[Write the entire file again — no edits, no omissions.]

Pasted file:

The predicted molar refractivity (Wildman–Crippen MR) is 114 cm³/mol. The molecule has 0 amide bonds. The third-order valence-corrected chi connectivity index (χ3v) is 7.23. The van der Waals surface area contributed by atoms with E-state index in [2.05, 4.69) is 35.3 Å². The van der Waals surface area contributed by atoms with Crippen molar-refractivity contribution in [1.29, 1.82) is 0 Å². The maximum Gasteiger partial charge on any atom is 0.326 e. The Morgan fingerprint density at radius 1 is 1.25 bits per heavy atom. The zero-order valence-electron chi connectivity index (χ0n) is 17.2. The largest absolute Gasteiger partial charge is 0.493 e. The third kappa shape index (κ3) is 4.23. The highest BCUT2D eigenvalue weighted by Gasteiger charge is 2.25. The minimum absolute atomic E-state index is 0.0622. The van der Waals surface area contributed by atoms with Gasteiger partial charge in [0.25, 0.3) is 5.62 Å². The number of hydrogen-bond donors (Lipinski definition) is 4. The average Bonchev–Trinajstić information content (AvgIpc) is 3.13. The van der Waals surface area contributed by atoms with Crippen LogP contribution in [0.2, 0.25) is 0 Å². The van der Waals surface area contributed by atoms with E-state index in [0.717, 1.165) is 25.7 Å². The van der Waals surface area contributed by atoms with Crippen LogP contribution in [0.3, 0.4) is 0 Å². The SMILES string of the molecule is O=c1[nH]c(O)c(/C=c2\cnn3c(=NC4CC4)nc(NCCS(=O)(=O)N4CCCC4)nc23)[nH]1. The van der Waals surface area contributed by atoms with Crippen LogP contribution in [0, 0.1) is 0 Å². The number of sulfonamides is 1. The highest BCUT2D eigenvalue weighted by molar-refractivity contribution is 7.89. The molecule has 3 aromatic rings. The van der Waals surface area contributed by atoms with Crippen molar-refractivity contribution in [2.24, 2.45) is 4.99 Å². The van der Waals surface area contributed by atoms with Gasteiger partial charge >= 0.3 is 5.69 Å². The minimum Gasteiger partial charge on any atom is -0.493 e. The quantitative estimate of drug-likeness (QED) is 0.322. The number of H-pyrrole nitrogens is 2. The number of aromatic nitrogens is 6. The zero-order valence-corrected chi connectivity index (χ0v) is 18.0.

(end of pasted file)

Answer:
The predicted molar refractivity (Wildman–Crippen MR) is 114 cm³/mol. The molecule has 0 amide bonds. The third-order valence-corrected chi connectivity index (χ3v) is 7.23. The van der Waals surface area contributed by atoms with E-state index in [2.05, 4.69) is 35.3 Å². The van der Waals surface area contributed by atoms with Crippen molar-refractivity contribution in [1.29, 1.82) is 0 Å². The maximum Gasteiger partial charge on any atom is 0.326 e. The Morgan fingerprint density at radius 1 is 1.25 bits per heavy atom. The zero-order valence-electron chi connectivity index (χ0n) is 17.2. The largest absolute Gasteiger partial charge is 0.493 e. The third kappa shape index (κ3) is 4.23. The highest BCUT2D eigenvalue weighted by Gasteiger charge is 2.25. The minimum absolute atomic E-state index is 0.0622. The van der Waals surface area contributed by atoms with Gasteiger partial charge in [0.25, 0.3) is 5.62 Å². The number of hydrogen-bond donors (Lipinski definition) is 4. The average Bonchev–Trinajstić information content (AvgIpc) is 3.13. The van der Waals surface area contributed by atoms with Crippen LogP contribution in [0.2, 0.25) is 0 Å². The van der Waals surface area contributed by atoms with E-state index in [0.717, 1.165) is 25.7 Å². The van der Waals surface area contributed by atoms with Crippen LogP contribution in [0.3, 0.4) is 0 Å². The SMILES string of the molecule is O=c1[nH]c(O)c(/C=c2\cnn3c(=NC4CC4)nc(NCCS(=O)(=O)N4CCCC4)nc23)[nH]1. The van der Waals surface area contributed by atoms with Crippen LogP contribution in [0, 0.1) is 0 Å². The number of sulfonamides is 1. The highest BCUT2D eigenvalue weighted by molar-refractivity contribution is 7.89. The molecule has 3 aromatic rings. The van der Waals surface area contributed by atoms with Crippen molar-refractivity contribution in [2.24, 2.45) is 4.99 Å². The van der Waals surface area contributed by atoms with Gasteiger partial charge >= 0.3 is 5.69 Å². The minimum Gasteiger partial charge on any atom is -0.493 e. The quantitative estimate of drug-likeness (QED) is 0.322. The number of H-pyrrole nitrogens is 2. The number of aromatic nitrogens is 6. The zero-order valence-corrected chi connectivity index (χ0v) is 18.0.